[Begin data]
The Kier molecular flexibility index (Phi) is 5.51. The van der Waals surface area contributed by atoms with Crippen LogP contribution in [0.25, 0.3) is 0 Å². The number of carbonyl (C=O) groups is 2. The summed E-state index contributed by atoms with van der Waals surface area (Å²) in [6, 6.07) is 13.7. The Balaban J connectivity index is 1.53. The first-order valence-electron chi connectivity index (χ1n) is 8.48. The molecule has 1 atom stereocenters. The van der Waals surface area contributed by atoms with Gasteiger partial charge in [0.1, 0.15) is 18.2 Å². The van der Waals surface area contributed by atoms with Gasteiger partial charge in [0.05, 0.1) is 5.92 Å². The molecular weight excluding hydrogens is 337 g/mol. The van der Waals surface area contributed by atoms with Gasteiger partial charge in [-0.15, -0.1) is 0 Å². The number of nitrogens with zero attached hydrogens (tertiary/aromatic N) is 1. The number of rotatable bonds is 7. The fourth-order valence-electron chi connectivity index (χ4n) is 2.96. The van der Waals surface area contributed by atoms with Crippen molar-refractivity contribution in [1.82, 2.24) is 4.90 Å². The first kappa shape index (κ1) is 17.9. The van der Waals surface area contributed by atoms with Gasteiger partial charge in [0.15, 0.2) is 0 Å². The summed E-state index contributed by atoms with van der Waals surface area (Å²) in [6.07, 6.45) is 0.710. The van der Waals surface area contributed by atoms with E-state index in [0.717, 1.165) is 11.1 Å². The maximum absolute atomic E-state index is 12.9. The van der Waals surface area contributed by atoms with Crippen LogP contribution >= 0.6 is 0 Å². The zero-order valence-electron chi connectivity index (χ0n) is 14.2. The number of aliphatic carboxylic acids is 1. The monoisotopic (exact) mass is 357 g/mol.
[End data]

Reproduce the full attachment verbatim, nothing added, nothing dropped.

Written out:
The Kier molecular flexibility index (Phi) is 5.51. The van der Waals surface area contributed by atoms with Crippen LogP contribution in [0.25, 0.3) is 0 Å². The number of carbonyl (C=O) groups is 2. The summed E-state index contributed by atoms with van der Waals surface area (Å²) in [6, 6.07) is 13.7. The Balaban J connectivity index is 1.53. The first-order valence-electron chi connectivity index (χ1n) is 8.48. The molecule has 1 atom stereocenters. The van der Waals surface area contributed by atoms with Gasteiger partial charge in [0.1, 0.15) is 18.2 Å². The van der Waals surface area contributed by atoms with Gasteiger partial charge in [0.05, 0.1) is 5.92 Å². The molecular weight excluding hydrogens is 337 g/mol. The van der Waals surface area contributed by atoms with Gasteiger partial charge in [-0.15, -0.1) is 0 Å². The number of nitrogens with zero attached hydrogens (tertiary/aromatic N) is 1. The number of rotatable bonds is 7. The fourth-order valence-electron chi connectivity index (χ4n) is 2.96. The van der Waals surface area contributed by atoms with Crippen molar-refractivity contribution in [1.82, 2.24) is 4.90 Å². The first kappa shape index (κ1) is 17.9. The van der Waals surface area contributed by atoms with Gasteiger partial charge in [0.15, 0.2) is 0 Å². The summed E-state index contributed by atoms with van der Waals surface area (Å²) in [6.07, 6.45) is 0.710. The van der Waals surface area contributed by atoms with E-state index in [0.717, 1.165) is 11.1 Å². The maximum absolute atomic E-state index is 12.9. The van der Waals surface area contributed by atoms with Crippen LogP contribution >= 0.6 is 0 Å². The zero-order valence-electron chi connectivity index (χ0n) is 14.2. The number of aliphatic carboxylic acids is 1. The monoisotopic (exact) mass is 357 g/mol.